* Dealmakers say focus on value, not financial engineering
* Claim discipline in the wake of frothy debt markets
* Take advantage of refinancings to pay dividends
By Greg Roumeliotis
SAN FRANCISCO, Feb 15 As buyout kings once again
flirt with mega deals, they are pledging to avoid relying on
cheap debt, clever financial tricks and the other excesses of
the heady days that preceded the financial crisis.
The caution comes as private equity begins 2013 on a note of
both euphoria and solemnity. Silver Lake partnered with
technology billionaire Michael Dell earlier this month to take
his eponymous PC maker private for $24.4 billion in the largest
leveraged buyout since the financial crisis.
But in a grim reminder of what happens when bold bets do not
pan out, Energy Futures Holdings, formerly known as TXU, hired
restructuring advisers to sort out its swelling debt following
its $45 billion buyout - the largest ever - in 2007 by TPG
Capital LP and KKR & Co.
And in an example of an alternative to the private equity
model of mega deals, Warren Buffett's Berkshire Hathaway Inc
announced on Thursday it was stamping up a whopping
$12.12 billion in equity as part of its $23.2 billion takeover
of ketchup maker H.J. Heinz Co.
"Financial engineering at some point would reach its natural
limits," said Jim Davidson, co-founder of Silver Lake, at the
SuperInvestor conference this week in San Francisco. "If you
could always perfectly time the market, you will always
outperform. Historically that person doesn't exist."
The caution, despite a low interest rate environment where
debt is cheap and plentiful to do deals, means that executives
do not expect a substantial pick up in leveraged buyouts yet.
Moreover, after a stock market rally, private equity firms have
to work harder to find undervalued companies and come up with
plans to operate them better than the current management.
"You have to be disciplined," said Stephen Pagliuca,
managing director at Bain Capital LLC, a buyout firm with $67
billion in assets under management.
"If you buy a large company it has to be a special
opportunity and there are such opportunities out there," he said
at the conference. "There are conglomerates that have been badly
managed for years and you can unlock a lot of value by buying
Davidson, who founded Silver Lake in 1999 together with
Glenn Hutchins and David Roux, said the only sustainable path to
consistently deliver the returns private equity investors expect
was to invest in companies where they have good reason to
believe they can make a big difference.
"Strategies have to be real to outperform," Davidson said,
without specifically mentioning Dell.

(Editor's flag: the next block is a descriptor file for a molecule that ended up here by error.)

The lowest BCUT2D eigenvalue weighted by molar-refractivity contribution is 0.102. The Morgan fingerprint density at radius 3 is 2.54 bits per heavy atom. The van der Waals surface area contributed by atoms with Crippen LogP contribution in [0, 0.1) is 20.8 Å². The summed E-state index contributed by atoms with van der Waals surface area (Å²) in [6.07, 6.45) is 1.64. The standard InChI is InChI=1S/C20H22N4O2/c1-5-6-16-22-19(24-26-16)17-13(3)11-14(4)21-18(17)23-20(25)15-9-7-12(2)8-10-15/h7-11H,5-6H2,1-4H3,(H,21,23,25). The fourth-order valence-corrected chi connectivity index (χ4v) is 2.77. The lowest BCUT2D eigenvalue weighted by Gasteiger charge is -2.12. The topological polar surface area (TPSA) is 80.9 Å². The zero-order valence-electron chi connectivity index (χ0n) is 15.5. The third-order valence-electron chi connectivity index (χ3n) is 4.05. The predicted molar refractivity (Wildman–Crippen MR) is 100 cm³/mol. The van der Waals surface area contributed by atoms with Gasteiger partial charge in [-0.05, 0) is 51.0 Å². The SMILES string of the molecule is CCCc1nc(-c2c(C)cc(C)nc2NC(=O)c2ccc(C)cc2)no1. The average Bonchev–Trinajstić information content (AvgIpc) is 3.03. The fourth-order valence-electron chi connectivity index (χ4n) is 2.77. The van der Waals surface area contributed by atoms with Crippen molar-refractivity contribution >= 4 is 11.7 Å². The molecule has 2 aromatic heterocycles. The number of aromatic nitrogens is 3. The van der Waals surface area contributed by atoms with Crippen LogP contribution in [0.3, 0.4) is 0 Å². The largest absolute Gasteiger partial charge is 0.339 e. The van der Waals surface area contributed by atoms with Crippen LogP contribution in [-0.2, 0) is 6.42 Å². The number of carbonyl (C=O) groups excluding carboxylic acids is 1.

Still, the proposed Dell Inc deal is atypical in
that it is far less leveraged than other LBOs of similar size
due to Michael Dell having agreed to roll over $3.7 billion
worth of equity and the company's cash reserves of more than $11
On a net basis, this brings the deal's leverage at just 2.5
times debt to earnings before interest, tax, depreciation and
amortization, a person familiar with the matter previously told
This compares with an average leverage multiple for private
equity deals in 2012 of 5.3 times, according to S&P Capital IQ
Leveraged Commentary & Data.
To be sure, private equity has not become impervious to
cheap money, nor is it a stranger to financial engineering.
Many buyout firms have been taking advantage of the buoyant
debt markets to borrow through their portfolio companies and
return money to their private equity fund investors through
"The financing markets are absolutely on fire. In the last
10 days we refinanced five of our companies. That's one every
other day. Some of them were companies we invested in six or
nine months ago," Philip Hammarskjold, chief executive of buyout
firm Hellman & Friedman LLC, told the same conference. "It
really is quite extraordinary."
Financing costs for deals are at historic lows as debt
investors chase better returns amid persistently low interest
rates, driving up demand for high-yield debt.
But discipline over equity investments has so far prevailed
in the frothy debt markets. LBOs in the United States totaled
$91.4 billion in 2012, up from $75.8 billion in 2011, according
to Thomson Reuters data. But the volumes are a far cry from over
$400 billion of deals seen, both in 2006 and 2007, before the
credit crisis took hold.
An example of such discipline came this week, with news that
private equity firm Carlyle Group LP recently approached
Nasdaq OMX Group Inc about taking the exchange operator
private. The talks fell apart because Carlyle did not want to
pay up for the company.
"There was a period of time where there was a lot of
leverage and staple financing, (investment) multiples were going
up and there was a lot of wind at the back of the economy. There
isn't that anymore so you have to be able to operate companies,"
CCMP Capital chairman Greg Brenneman told the conference.
As a result, private equity fund managers now have to
demonstrate Warren Buffett-like savvy in spotting bargains, come
up with novel ideas about transforming a company and then roll
up their sleeves to bring about change that will help the
company grow faster than the wider economy.
Adding to the challenge is the huge amount of money chasing
a limited number of deals. North America-focused private equity
buyout funds had $189.4 billion as of January 2013 in unspent
capital - so-called dry-powder - down just 12 percent from
December 2011, according to market research firm Preqin.
"It's frustrating when sometimes somebody can buy a business
at a price they shouldn't have paid, but can get out of it in
three years because the economy grew so rapidly," said Thompson
Dean, co-managing partner of Avista Capital Partners, a private
equity firm with over $4 billion of assets under management.
"We are not in that environment anymore. We place a heavy
emphasis on buying smart and operating well."